3. A boat mooring device comprising a base frame including a pair of spaced parallel, longitudinally extending skids and a longitudinally extending central beam, a cradle for a boat including a top rigid frame having cross arms for receiving the boat. front and rear pairs of levers rockably secured to the rigid frame at their upper ends and to the base frame at their lower ends, cam shaped guide flanges on the front pair of levers extending longitudinally thereof. a cylinder rigidly secured to the beam, a piston slidably mounted in the cylinder, a forwardly extending piston rod secured to the piston and extending outward of the cylinder, a cross head on the forward end of the piston rod having a guide roller engaging the central beam and operating rollers engaging the flanges on the front pair of levers, and means for operating the piston.
4. A boat mooring device comprising a base frame including a pair of spaced parallel longitudinally extending skids and a longitudinally extending central beam, a cradle for a boat includ ing a top rigid frame having cross arms for receiving the boat, front and rear pairs of levers rockably secured to the rigid frame at their upper ends and to the base frame at their lower ends, cam shaped guide flanges on the front pair of levers extending longitudinally thereof, a cylinder rigidly secured to the beam, a piston slidabiy mounted in the cylinder, a forwardly extending piston rod secured to the piston and extending outward of the cylinder, a cross head on the forward end of the piston rod having a guide roller engaging the central beam and operating rollers engaging the flanges on the front pair of levers, and means for operating the piston, said levers including telescopin sections and means for securing the sections in a selected adjusted position.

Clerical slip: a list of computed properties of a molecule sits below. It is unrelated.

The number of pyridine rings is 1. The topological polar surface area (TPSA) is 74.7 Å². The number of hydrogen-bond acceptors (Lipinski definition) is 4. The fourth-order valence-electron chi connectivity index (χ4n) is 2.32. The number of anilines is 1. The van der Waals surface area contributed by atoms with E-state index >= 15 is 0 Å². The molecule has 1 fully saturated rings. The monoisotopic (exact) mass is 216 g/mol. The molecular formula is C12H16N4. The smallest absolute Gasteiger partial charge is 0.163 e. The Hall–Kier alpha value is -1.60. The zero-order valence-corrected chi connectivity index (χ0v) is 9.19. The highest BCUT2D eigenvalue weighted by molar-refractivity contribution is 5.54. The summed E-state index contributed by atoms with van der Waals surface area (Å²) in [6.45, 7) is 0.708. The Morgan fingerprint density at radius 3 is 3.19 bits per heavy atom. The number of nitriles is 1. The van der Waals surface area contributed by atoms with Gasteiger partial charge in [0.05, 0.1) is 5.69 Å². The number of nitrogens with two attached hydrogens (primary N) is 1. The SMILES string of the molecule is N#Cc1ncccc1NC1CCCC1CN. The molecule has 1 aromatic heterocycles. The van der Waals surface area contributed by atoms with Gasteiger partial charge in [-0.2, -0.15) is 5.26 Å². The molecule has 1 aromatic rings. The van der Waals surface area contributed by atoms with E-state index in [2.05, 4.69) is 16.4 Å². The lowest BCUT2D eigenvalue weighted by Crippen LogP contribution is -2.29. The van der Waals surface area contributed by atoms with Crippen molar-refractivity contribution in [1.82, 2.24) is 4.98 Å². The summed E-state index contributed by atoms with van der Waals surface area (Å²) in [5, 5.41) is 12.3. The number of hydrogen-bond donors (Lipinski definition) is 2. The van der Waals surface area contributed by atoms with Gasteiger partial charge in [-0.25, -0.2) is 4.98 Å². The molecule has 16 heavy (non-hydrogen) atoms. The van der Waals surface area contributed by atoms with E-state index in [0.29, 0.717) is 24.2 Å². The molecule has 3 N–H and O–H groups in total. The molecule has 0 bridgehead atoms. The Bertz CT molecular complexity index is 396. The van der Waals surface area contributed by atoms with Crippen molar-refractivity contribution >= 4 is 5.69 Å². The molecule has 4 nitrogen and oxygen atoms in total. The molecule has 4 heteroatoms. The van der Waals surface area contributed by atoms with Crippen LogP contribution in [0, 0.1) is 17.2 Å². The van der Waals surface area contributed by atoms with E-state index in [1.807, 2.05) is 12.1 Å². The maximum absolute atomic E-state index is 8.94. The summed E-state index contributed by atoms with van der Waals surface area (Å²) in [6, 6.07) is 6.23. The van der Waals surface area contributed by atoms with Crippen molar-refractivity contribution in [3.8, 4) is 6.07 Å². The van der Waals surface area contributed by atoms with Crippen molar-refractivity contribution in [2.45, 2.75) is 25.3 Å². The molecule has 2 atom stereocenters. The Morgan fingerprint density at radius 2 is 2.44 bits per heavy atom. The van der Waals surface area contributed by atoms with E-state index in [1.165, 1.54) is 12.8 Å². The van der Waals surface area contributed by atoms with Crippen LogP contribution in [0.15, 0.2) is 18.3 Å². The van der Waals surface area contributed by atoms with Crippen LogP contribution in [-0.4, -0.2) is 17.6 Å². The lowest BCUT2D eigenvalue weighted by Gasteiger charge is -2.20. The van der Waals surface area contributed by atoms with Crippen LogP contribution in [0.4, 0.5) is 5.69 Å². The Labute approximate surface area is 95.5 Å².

ANTHONY C. LANGE.
REFERENCES CITED The following references are of record in the file-of this patent:
UNITED STATES PATENTS Number Name Date 1,898,376 McCulloch Feb. 21, 1933 1,942,945 Smith Jan. 9, 1934 2,151,394 Rogers Mar. 21, 1939 2,371,461 Newell Mar. 13, 1945 FOREIGN PATENTS Number Country Date 549,562 Germany 1932